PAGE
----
On the House side, the House Labor-HHS-Education and Related Agencies Appropriations Subcommittee approved a bill on July 14 that if enacted would provide level funding for OMS. While the details of the museum program funding levels will not be provided until full House Appropriations Committee consideration, funding similar to FY 2023’s record $55.5 million for OMS would be expected. In light of recent substantial increases to the agency during the last several years and the current challenging political environment with hardline conservatives in the House demanding steep spending cuts, to emerge with level funding in a bill that slashes overall funding by 29 percent compared with FY 2023 and eliminates numerous federal programs is a remarkable achievement.
Regardless of the above developments, the appropriations process has a long way to go. Drastic House spending cuts across many federally-funded programs set up a clash with opposition from the Senate (and White House) and increase the chance of a government shutdown. In addition, there is potential either in the full House Appropriations Committee or on the House floor for amendments seeking to further cut or eliminate agencies or programs, including those that benefit museums. We will be closely monitoring the appropriations process and are prepared to strongly oppose any such efforts.
Similar to previous years, Congress is unlikely to pass all appropriations bills by October 1 and is expected to require a (or multiple) Continuing Resolution(s) or CR(s) to keep the federal government operating. Negotiations are unlikely to be resolved prior to the December holidays and a federal government shutdown is possible. In the meantime, it’s critical for you to keep up your efforts urging your legislators’ support for at least $55.5 million for OMS.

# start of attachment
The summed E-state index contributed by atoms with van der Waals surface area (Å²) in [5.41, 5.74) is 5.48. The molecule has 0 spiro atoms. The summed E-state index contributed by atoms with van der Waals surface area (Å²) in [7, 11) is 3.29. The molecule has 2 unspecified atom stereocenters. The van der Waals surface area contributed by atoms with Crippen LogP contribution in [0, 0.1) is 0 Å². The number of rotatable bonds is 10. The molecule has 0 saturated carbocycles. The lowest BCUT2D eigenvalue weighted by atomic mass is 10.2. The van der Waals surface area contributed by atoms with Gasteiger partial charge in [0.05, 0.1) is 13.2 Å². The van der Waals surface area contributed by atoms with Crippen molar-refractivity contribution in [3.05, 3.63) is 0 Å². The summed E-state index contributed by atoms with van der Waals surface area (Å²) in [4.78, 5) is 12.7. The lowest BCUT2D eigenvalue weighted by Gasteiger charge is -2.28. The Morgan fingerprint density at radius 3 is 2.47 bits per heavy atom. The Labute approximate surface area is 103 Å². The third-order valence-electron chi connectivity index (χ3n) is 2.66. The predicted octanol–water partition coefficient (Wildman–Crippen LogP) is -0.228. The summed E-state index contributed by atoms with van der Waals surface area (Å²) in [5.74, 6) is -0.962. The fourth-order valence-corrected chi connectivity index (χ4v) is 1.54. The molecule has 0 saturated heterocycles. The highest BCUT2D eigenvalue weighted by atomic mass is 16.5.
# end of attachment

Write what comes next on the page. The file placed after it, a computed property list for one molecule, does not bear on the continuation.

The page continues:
NEH and NEA: On July 27, the full Senate Appropriations Committee approved a bill with funding level with FY 2023 of $207 million each for the National Endowment for the Humanities (NEH) and National Endowment for the Arts (NEA). Previously on July 19, the full House Appropriations Committee approved a bill that if enacted would cut FY 2024 funding by 10 percent compared with FY 2023 to $186.3 million for each agency. Please contact Congress now to urge support of at least $207 million for the NEH and NEA.
Civic Holidays 2023: Resources to Get #VoteReady Today
Nonprofits, including museums, can play a powerful civic engagement role in their communities. AAM is again participating as a national community partner of National Voter Registration Day and the additional Civic Holidays, including National Voter Education Week and Vote Early Day. Our expansive Nonprofit Voter Resources provide a wide range of information about the many ways museums and nonprofits can engage in advocacy, lobbying, and permissible nonpartisan voter engagement activities. These free informational resources are available to help you and your organization participate and ensure that as many communities as possible are #VoteReady and prepared to make their voices heard in the democratic process.
Your steadfast advocacy efforts make a huge difference in building needed support for museums and museum professionals.
Visit http://www.aam-us.org/advocacy to access all of AAM’s advocacy resources.